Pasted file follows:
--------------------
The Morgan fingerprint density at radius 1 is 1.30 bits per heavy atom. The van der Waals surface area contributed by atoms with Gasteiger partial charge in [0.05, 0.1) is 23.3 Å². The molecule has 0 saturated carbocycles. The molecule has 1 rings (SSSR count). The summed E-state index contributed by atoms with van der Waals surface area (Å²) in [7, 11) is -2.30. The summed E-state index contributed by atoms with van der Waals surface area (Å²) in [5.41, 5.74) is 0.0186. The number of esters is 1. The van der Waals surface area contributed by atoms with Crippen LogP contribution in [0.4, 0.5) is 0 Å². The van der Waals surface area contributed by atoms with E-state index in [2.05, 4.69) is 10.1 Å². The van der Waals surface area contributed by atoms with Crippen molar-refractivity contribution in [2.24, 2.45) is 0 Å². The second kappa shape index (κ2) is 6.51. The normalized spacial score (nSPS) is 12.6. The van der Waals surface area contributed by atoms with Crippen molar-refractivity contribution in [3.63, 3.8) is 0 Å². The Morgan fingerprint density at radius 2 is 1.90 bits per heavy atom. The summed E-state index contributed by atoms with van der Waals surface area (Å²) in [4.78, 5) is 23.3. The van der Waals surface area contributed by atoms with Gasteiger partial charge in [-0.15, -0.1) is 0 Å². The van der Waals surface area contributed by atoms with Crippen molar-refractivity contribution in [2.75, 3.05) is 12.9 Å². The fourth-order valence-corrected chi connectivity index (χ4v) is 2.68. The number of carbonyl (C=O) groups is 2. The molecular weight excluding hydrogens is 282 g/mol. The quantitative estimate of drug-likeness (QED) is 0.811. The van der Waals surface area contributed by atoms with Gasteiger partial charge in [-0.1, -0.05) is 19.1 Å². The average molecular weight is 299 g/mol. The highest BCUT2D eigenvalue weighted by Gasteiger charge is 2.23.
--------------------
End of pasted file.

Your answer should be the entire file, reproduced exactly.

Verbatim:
The Morgan fingerprint density at radius 1 is 1.30 bits per heavy atom. The van der Waals surface area contributed by atoms with Gasteiger partial charge in [0.05, 0.1) is 23.3 Å². The molecule has 0 saturated carbocycles. The molecule has 1 rings (SSSR count). The summed E-state index contributed by atoms with van der Waals surface area (Å²) in [7, 11) is -2.30. The summed E-state index contributed by atoms with van der Waals surface area (Å²) in [5.41, 5.74) is 0.0186. The number of esters is 1. The van der Waals surface area contributed by atoms with Crippen LogP contribution in [0.4, 0.5) is 0 Å². The van der Waals surface area contributed by atoms with E-state index in [2.05, 4.69) is 10.1 Å². The van der Waals surface area contributed by atoms with Crippen molar-refractivity contribution in [2.24, 2.45) is 0 Å². The second kappa shape index (κ2) is 6.51. The normalized spacial score (nSPS) is 12.6. The van der Waals surface area contributed by atoms with Crippen molar-refractivity contribution in [3.63, 3.8) is 0 Å². The Morgan fingerprint density at radius 2 is 1.90 bits per heavy atom. The summed E-state index contributed by atoms with van der Waals surface area (Å²) in [4.78, 5) is 23.3. The van der Waals surface area contributed by atoms with Gasteiger partial charge in [-0.15, -0.1) is 0 Å². The van der Waals surface area contributed by atoms with Crippen molar-refractivity contribution in [2.75, 3.05) is 12.9 Å². The fourth-order valence-corrected chi connectivity index (χ4v) is 2.68. The number of carbonyl (C=O) groups is 2. The molecular weight excluding hydrogens is 282 g/mol. The quantitative estimate of drug-likeness (QED) is 0.811. The van der Waals surface area contributed by atoms with Gasteiger partial charge in [-0.1, -0.05) is 19.1 Å². The average molecular weight is 299 g/mol. The highest BCUT2D eigenvalue weighted by Gasteiger charge is 2.23.